PhD defended at:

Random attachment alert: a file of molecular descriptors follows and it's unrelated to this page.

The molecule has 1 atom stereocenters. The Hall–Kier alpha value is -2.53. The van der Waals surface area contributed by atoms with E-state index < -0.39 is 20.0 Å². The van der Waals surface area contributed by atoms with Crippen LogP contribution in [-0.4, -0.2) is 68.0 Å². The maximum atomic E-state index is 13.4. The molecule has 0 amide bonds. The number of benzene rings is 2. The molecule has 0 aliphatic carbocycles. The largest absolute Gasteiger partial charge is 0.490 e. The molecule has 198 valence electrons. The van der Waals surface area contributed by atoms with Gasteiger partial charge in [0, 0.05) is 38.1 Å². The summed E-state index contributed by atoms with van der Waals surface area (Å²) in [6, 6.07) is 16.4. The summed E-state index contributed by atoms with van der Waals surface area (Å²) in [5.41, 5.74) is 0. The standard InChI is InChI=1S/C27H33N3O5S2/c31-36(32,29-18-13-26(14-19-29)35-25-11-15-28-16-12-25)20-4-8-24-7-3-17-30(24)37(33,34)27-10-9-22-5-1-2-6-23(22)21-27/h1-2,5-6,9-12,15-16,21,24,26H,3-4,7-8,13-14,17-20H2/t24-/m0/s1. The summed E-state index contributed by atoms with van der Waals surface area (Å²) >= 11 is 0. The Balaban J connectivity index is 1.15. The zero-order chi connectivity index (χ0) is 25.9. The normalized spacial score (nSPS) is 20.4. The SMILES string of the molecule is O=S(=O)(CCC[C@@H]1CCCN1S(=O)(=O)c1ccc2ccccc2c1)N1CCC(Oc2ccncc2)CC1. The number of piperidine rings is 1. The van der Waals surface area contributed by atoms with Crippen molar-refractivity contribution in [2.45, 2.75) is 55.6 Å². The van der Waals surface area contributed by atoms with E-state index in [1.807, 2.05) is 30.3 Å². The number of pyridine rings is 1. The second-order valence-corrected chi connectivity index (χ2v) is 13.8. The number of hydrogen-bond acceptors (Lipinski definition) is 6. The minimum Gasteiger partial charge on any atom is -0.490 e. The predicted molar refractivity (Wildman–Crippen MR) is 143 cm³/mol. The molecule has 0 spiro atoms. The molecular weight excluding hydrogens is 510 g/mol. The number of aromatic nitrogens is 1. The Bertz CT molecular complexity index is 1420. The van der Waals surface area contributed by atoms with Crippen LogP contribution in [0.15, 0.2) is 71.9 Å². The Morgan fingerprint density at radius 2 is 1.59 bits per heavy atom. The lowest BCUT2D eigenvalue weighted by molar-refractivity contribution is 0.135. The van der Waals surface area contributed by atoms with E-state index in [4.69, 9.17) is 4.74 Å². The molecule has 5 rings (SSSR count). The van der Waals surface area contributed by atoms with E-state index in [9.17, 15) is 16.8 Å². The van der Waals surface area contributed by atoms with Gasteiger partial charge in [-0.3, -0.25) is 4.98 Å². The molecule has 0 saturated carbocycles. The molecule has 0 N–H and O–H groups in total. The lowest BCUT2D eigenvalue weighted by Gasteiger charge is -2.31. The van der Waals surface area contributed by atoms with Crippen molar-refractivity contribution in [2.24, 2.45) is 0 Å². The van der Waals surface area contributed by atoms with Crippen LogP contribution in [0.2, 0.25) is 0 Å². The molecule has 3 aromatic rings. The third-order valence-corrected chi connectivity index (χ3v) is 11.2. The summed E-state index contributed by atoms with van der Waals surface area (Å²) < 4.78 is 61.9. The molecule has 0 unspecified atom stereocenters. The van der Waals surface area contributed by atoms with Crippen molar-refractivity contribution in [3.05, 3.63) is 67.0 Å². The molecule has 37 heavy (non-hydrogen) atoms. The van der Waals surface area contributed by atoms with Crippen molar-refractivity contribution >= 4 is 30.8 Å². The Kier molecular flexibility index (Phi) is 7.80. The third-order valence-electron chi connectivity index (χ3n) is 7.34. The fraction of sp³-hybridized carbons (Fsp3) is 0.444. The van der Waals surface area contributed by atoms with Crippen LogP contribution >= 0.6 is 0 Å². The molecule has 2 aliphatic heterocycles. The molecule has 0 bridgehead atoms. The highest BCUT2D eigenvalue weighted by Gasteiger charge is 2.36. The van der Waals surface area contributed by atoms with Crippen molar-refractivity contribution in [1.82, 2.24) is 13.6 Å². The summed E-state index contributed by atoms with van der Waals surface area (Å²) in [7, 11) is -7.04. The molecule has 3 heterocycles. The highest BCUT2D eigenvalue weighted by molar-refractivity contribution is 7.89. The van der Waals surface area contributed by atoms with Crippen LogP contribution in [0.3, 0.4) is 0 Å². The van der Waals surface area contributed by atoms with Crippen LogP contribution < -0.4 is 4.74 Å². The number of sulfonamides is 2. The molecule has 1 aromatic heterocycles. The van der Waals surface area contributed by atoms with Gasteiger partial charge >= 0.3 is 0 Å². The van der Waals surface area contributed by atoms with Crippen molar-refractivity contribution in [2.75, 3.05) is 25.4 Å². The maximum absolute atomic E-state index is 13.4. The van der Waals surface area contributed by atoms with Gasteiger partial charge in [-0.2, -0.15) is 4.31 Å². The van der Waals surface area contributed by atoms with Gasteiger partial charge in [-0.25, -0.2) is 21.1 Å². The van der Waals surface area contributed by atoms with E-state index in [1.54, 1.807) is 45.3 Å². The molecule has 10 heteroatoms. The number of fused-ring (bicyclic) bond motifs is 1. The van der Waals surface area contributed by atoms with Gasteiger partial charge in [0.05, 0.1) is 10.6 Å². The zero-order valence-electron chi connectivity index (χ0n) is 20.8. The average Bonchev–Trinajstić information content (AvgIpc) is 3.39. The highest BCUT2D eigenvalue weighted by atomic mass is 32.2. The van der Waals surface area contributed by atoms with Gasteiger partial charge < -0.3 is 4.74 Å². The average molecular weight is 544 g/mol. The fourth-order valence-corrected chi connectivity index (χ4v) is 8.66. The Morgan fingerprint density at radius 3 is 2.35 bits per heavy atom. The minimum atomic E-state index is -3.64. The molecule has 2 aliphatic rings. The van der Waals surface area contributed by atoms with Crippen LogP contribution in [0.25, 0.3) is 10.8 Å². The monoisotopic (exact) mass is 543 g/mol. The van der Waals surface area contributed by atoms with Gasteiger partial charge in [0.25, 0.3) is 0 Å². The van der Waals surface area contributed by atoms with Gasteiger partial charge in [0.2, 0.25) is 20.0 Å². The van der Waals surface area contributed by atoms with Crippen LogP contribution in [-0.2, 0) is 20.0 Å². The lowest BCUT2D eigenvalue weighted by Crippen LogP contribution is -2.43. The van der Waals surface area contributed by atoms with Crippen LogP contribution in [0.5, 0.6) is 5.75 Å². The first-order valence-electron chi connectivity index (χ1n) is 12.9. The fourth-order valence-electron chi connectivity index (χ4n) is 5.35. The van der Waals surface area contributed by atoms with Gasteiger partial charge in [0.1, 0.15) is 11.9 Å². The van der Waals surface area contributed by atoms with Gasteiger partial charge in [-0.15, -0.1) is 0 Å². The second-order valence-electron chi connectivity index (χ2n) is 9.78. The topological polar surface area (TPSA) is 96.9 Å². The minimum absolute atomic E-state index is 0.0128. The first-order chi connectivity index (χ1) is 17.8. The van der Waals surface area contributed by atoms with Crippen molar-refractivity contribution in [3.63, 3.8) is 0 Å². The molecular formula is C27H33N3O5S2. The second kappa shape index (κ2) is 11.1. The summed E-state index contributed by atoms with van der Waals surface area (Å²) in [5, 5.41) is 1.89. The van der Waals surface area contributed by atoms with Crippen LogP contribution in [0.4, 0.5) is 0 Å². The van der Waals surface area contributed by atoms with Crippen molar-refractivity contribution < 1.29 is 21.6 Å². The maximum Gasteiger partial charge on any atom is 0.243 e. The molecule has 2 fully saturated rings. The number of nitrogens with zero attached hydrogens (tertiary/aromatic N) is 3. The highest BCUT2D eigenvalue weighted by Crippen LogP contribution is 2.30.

In this dissertation, I analyze the ways in which diverse groups of people are attempting to re-imagine Nepal as a secular, inclusive, democratic state while being confronted with institutionalized legacies of religious hierarchy and ethnic and regional inequality. These efforts to re-think national identity are taking place as the social and legal foundations of the state are shifting dramatically, from a unitary Hindu monarchy to a secular federal republic, and in the wake of such disrupting events as the 1996-2006 civil war and the political and economic crises occasioned by the major earthquake of April 2015. Many Nepalis fear that these changes will result in fragmentation of the country along ethnic, regional, and religious lines. I conducted 24 months of fieldwork, collecting data related to competing concepts of nationalism and citizenship that surfaced in the everyday experiences of Nepali people in Kathmandu. Primarily, I worked with people who are high-caste Hindus and middle- or upper- class, because these groups have historically been heavily over-represented in government and will almost certainly continue to be so, despite all efforts to shift toward a more inclusive state structure. People within these groups often assert that those who engage in identity politics are acting unpatriotically and threatening social harmony. They argue that all citizens should consider themselves ‘Nepali first’ and should put aside any other identity-based claims. I argue that those who advocate for unity by espousing a ‘Nepali first’ ideology are not actually promoting national harmony, but are in fact re-asserting their own privilege to arbitrate what it means to be Nepali.